MANATEE -- Legislation designed to repeal a requirement to label where foods are produced has the local cattle industry debating the merits of labeling -- and the regulations that go with it.
Local calf and cow producers have no problem with consumers asking where beef comes from. They aren't OK with the effects the country of origin labeling law has on the industry.
The country of origin labeling law, otherwise known as COOL, was implemented through the 2002 Farm Bill and requires supermarkets and suppliers to disclose the country of origin on a wide range of products including meats, fish, nuts, fruits and vegetables.
Last week, the World Trade Organization ruled COOL discriminates against foreign meat markets and favors domestic suppliers. The ruling initiates a WTO process that will determine the level of retaliatory tariffs Mexico and Canada can impose.
It's an easy law to follow when produce is involved because it doesn't require processing or feeding like cattle does, said Jim Strickland, a fourth-generation cattle rancher based in Myakka City. At Strickland Ranch and Exports, he and his wife, Renee, broker cattle out of the United States, feed cattle, and sell cattle to feedlots out West.
"If you bring a young calf in from Canada or Mexico and you run it with Florida calves, you graze it or put it into a feed lot and you're trying to keep track of calves that are coming in, it's just so cumbersome," Strickland said.
Under COOL, cattle producers and feeders have to segregate calves and cows from Canada, Mexico and the United States. Oftentimes, the measures make processes costlier and more burdensome.
"I'm a firm believer in knowing where our food comes from," Strickland said. "The problem with COOL is it was so broad that it was hard to implement."
Colin Woodall, vice president of government affairs for the National Cattlemen's Beef Association, said the burden is often passed to producers when cattle reach the processing and packing stage.
"When they go to packing, they are discounted anywhere from $35 to $60 a head because of their country of origin," Woodall said. "Those animals would not be discounted if COOL were not in place."
But some local ranchers can also see why people support COOL. Cully Rowell, a longtime rancher and Myakka City resident, said he won't make his final decision about COOL until "the final verdict comes out."
Through his own experience with similar laws, he can see why some people are adamant about knowing where the products they're buying come from.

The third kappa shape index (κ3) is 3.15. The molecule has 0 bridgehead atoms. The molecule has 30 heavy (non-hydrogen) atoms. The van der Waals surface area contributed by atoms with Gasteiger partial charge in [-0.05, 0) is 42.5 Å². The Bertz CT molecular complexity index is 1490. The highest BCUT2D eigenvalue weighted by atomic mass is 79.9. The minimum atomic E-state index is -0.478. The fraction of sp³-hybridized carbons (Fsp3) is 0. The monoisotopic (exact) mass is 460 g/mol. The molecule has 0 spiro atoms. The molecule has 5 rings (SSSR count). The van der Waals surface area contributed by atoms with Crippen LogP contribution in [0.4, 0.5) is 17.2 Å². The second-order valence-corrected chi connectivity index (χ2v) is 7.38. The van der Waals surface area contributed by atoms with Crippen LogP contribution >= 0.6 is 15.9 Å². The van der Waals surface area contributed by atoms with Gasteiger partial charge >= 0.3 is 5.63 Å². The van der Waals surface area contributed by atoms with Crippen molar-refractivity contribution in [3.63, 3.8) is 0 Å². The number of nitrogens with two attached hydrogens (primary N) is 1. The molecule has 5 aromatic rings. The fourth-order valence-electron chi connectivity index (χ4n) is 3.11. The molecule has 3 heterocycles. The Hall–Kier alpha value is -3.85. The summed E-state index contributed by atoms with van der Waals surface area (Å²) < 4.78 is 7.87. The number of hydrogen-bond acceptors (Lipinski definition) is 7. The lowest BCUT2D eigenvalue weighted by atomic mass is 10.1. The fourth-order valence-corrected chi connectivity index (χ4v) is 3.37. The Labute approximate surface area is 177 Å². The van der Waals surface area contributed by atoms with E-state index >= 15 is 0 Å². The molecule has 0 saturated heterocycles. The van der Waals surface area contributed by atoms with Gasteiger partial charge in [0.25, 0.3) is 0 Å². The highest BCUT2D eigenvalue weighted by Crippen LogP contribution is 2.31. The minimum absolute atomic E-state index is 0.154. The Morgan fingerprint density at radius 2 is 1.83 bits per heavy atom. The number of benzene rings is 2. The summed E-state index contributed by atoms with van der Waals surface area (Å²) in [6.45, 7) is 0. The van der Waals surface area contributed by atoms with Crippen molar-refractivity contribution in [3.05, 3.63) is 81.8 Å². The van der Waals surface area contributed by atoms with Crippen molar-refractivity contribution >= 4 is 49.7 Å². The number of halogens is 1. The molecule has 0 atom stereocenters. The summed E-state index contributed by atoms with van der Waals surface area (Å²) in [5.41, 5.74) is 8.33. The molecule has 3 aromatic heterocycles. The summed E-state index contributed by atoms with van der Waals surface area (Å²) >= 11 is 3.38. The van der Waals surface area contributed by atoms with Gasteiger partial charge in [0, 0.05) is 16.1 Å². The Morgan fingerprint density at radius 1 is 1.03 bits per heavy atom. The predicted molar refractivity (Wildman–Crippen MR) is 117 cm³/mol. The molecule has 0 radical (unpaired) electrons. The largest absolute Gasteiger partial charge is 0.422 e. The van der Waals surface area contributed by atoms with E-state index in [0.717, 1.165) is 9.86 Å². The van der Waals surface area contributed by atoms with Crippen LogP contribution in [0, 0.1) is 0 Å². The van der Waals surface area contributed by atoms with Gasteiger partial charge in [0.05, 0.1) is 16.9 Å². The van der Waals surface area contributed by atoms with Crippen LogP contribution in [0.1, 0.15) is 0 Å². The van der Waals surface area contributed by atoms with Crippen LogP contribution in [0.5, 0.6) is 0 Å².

"There's a lot of people, the older ones of us, who have gone down the road with especially medicine and sprays and stuff like that that we cannot use in the U.S.," Rowell said. "It was banned, but they did not ban the production of it. So they manufacture it and send it to another country, which uses it and then ships that product to us."
But national groups are concerned about the WTO ruling involving Canada and Mexico and its effect on the industry.
"Both of those countries are each worth over $1 billion just to our industry," Woodall said. "If we have a 100 percent tariff, it's U.S. producers that end up eating those costs."
In addition to two of the largest U.S. trade partners seeking to impose retaliatory tariffs because of COOL implications on trade, cattle producers are seeing falling prices and no rise in domestic demand.
The Stricklands, the NCBA and The Florida Cattlemen's Association support legislation to overturn COOL endorsed by 78 U.S. representatives, including Rep. Ted Yoho, R-Gainesville, and Rep. Thomas Rooney, R-Florida District 17, who represents Charlotte, DeSoto and Hardee counties and parts of East Manatee, Hillsborough, Polk and Lee counties.
Dusty Holley, director of field services for the Florida Cattlemen's Association, said the organization can't get behind COOL.
"We have no problem with folks wanting to know where their beef comes from, but the way the COOL regulation is written it is cumbersome to deal with," Holley said. "It's just a failed experiment."
In the 2002 Farm Bill's economic analysis summary, the USDA found little evidence consumers are willing to pay a price for country of origin labeling. It also reports an "estimated first-year incremental cost for growers, producers, processors, wholesalers, and retailers ranging from $582 million to $3.9 billion."
But a study completed by Auburn University said COOL does not negatively impact the U.S. meat export market.
The "analysis found that COOL did not directly cause the declines in livestock exports to the United States, which largely coincided with a substantial economic downturn that sapped demand for more expensive meat products," the study's summary reads.
Strickland said he, too, wants to know where his food comes from.
"The problem is when I see it costs the meat industry over a billion dollars to implement this and in the studies we have seen that consumers aren't using that information, why carry it forward?"
Janelle O'Dea, Herald business reporter, can be reached at 941-745-7095. Follow her on Twitter @jayohday.